Art & Photography / AnOther Happy Monday

Surreal Collages Revealing the Absurdity of Popular Culture

A new exhibition by Belgian artist Sammy Slabbinck turns clippings from vintage magazines into witty compositions

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Artwork by Sammy Slabbinck, Courtesy of Michael Hoppen Gallery

Sammy Slabbinck is a cut-and-paste veteran. The Belgium-based artist is widely celebrated for his use of the hands-on technique with which he creates surreal colleges from found vintage photographs – and his latest exhibition, entitled Surreality Check at Michael Hoppen Gallery, is a showcase of his skilful compositions. A keen collector of vintage magazines, Slabbinck re-appropriates and de-contextualises the images he finds in order to reveal the absurdity of popular culture. “I like to browse through them and cut out images that seem interesting to work with,” Slabbinck tells us. “One particular image can trigger my imagination, and then I start looking for other images to complete the story.”

Fans of Slabbinck’s DIY, low-tech methods of making are far-flung – his work has been featured in publications from The New Yorker and The Telegraph to Der Spiegel, as well as album covers including You Want it Darker by Leonard Cohen. His collages have a psychedelic quality to them, his confident approach to image layering really bringing the narrative and charisma of each picture to life. “I think my surreal style remains pretty consistent,” he tells us. “I’ve been collecting vintage magazines for a long time now – my studio is packed full of them.” It’s through a love of old publications that the artist first began re-contextualising the nude female form, too, as has become a recurring trope in his practice. “I like to elevate the pictures that I find in vintage men’s magazines for instance, to another level, and empower the women in them. I’m not really interested in the pure depiction of beauty or nudity – it’s when you add or hide certain elements, or give the body another function, that the overall image can become intriguing.”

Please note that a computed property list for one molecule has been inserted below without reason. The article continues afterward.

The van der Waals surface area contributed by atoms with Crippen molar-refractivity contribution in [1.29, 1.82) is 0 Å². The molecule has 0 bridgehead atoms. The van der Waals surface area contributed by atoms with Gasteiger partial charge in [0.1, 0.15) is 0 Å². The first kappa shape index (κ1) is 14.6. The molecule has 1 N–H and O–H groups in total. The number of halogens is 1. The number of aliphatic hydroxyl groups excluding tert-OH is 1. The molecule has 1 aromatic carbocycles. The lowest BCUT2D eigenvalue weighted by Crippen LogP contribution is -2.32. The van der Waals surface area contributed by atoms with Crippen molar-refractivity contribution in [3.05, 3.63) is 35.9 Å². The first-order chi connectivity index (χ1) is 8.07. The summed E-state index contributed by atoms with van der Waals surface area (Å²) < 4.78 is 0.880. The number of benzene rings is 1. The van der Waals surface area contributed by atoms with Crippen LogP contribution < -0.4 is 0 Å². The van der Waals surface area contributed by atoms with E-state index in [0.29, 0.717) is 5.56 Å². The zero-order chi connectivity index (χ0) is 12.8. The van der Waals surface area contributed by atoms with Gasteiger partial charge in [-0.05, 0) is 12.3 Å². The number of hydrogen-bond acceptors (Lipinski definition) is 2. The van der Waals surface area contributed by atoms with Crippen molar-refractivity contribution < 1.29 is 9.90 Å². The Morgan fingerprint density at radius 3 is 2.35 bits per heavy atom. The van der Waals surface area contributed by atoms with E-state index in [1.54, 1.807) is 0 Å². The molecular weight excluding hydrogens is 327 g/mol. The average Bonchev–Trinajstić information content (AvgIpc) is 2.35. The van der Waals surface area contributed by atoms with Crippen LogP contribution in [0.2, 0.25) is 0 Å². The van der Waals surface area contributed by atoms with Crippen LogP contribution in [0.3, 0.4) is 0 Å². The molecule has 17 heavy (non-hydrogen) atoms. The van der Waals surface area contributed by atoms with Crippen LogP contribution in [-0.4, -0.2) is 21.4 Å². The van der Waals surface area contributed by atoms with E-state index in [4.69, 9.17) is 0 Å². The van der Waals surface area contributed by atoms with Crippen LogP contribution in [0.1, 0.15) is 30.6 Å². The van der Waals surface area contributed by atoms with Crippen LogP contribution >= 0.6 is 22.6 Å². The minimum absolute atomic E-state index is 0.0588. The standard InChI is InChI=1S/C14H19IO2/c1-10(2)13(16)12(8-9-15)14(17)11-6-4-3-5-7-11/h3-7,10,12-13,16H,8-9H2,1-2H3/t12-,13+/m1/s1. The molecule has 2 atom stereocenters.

Slabbinck stuck to no fixed strategy or theme when creating the work for Surreality Check, and this allowed him the freedom and flexibility to follow his own creative instincts. “When making collages you stumble upon images everyday that provoke ideas that tend to go in all sorts of directions,” he explains. Subtle but quick-witted; intelligent and satirical; sentimental and yet defiantly modern; the results are a salve for our modern age.

Surreality Check is at Michael Hoppen Gallery, London, until December 22, 2017.

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